About Ugar


Ugar (also known as Stephens Island) is situated in the eastern island group of Torres Strait. It is 1 of the 3 islands known as the Murray Group, which also includes Erub and Mer islands.


The traditional languages of Ugar are the Erub–Ugar and Mer-Dauar-Waier, which are both dialects of the Meriam Mir. The predominant spoken language is Torres Strait Creole although English is also spoken. Assistance may be required for complainants, witnesses victims and offenders who come before the court. 

History of Ugar

Ugar facts and figures

For 2011 and 2016 census information on education, employment, income, housing figures and more for Ugar, build a statistical profile on Know Your Community.

Native title information

Search for native title information on the National Native Title Tribunal website.

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Visiting Ugar

Ugar Island is part of the Torres Strait Island Regional Council (TSIRC). The TSIRC asks all visitors to Ugar to register their visit before they arrive. It is also recommended that visitors read the TSIRC's information on culture, protocols and heritage.

Getting to Ugar

Ugar is very remote and can only be accessed from the mainland by boat or helicopter as the island has no airstrip. Private charters and transfers are available from Horn Island. 

Seasonal considerations

The wet season in the Torres Strait starts around October and ends around April-May. The region may be subject to strong weather conditions at this time.

Quarantine restrictions

When visiting the Torres Strait you need to observe the quarantine regulations. It is against the law to move plant and animal material, including fruit, from the Torres Strait to the mainland.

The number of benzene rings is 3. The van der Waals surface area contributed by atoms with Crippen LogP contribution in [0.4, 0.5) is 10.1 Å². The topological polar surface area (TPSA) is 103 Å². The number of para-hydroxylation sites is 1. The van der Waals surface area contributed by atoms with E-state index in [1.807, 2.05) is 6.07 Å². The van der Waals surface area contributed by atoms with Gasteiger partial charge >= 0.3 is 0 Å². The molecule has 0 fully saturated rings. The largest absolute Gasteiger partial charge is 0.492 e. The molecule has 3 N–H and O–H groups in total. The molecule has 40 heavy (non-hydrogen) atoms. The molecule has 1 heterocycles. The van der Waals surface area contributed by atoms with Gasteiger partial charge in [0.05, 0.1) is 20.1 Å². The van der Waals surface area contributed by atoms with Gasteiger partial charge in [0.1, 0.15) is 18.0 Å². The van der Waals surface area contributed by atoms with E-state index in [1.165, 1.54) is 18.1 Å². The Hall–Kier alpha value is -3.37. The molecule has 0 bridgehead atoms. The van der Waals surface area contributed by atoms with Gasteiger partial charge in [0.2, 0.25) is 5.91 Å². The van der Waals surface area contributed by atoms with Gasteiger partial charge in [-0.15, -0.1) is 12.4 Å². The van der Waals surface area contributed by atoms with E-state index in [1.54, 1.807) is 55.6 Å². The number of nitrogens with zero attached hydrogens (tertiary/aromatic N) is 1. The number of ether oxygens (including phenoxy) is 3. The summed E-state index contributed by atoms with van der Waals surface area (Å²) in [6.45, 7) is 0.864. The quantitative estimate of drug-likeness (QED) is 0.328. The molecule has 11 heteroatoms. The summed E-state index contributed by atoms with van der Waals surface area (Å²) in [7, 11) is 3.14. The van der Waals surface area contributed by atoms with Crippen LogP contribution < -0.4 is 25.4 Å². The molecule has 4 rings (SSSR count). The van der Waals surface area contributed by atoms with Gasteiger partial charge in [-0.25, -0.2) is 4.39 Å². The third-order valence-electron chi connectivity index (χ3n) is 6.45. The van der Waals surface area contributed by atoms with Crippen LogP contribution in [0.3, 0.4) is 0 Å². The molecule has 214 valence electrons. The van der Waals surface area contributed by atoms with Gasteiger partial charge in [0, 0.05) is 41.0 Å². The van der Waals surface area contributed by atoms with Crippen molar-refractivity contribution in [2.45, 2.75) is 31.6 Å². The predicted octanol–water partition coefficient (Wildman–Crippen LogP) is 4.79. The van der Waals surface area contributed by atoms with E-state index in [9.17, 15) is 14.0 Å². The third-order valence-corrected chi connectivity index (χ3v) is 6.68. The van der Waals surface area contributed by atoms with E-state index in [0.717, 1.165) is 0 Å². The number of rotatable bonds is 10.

For more information visit the Australian interstate quarantine website.

Alcohol restrictions

There are no alcohol management plans for islands in the Torres Strait. Please check with the local council as some island communities may have preferred protocols in relation to the consumption of alcohol. 

Local government

Search the local government directory for information about the Torres Strait Island Regional Council. 

Who to contact if you have questions about your visit

Sorry business and sad news

When a member of the Ugar community passes away, the announcement to members of the family and the community is made by an elder, a local priest or a councillor. In-laws (both males and females), referred to as Neubet [Nay-bet], play a very important role during the immediate period following a death. Their tasks are organising meals and making funeral arrangements and ensuring that family and community members are safe and supported. The community gathers together daily to share, comfort and support each other until the day of the funeral. 

On the day of the funeral the community shuts down and a feast is held after the funeral to conclude the initial stage of the mourning period. The terminology used to mark this period in the eastern islands (including Ugar Island) is referred to as Izurzur-Lewer [E-zurr-zurr Lair-Werr]. The English translation is cry - calm – feasting.

For Torres Strait Islander cultures, ‘Tombstone Openings’ are a time for celebration and symbolise the point that brings closure for the family of the deceased through the celebration of the person’s life. There is a lengthy mourning process from the time of the person’s death, culminating with the unveiling of the tombstone ceremony, which is followed by feasting and dancing. This process usually takes place about 1 or 2 years after the funeral, however, some families may take longer to prepare for this event. 

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Community justice group

There is currently no community justice group on Ugar.

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Community services

Use the Queensland Government's one place service directory to find up-to-date contact information for local support services including:

  • legal advice and support services
  • youth justice and support groups
  • domestic and family violence support
  • drug and alcohol services
  • mens' and women's groups
  • accident, emergency and medical services

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More information


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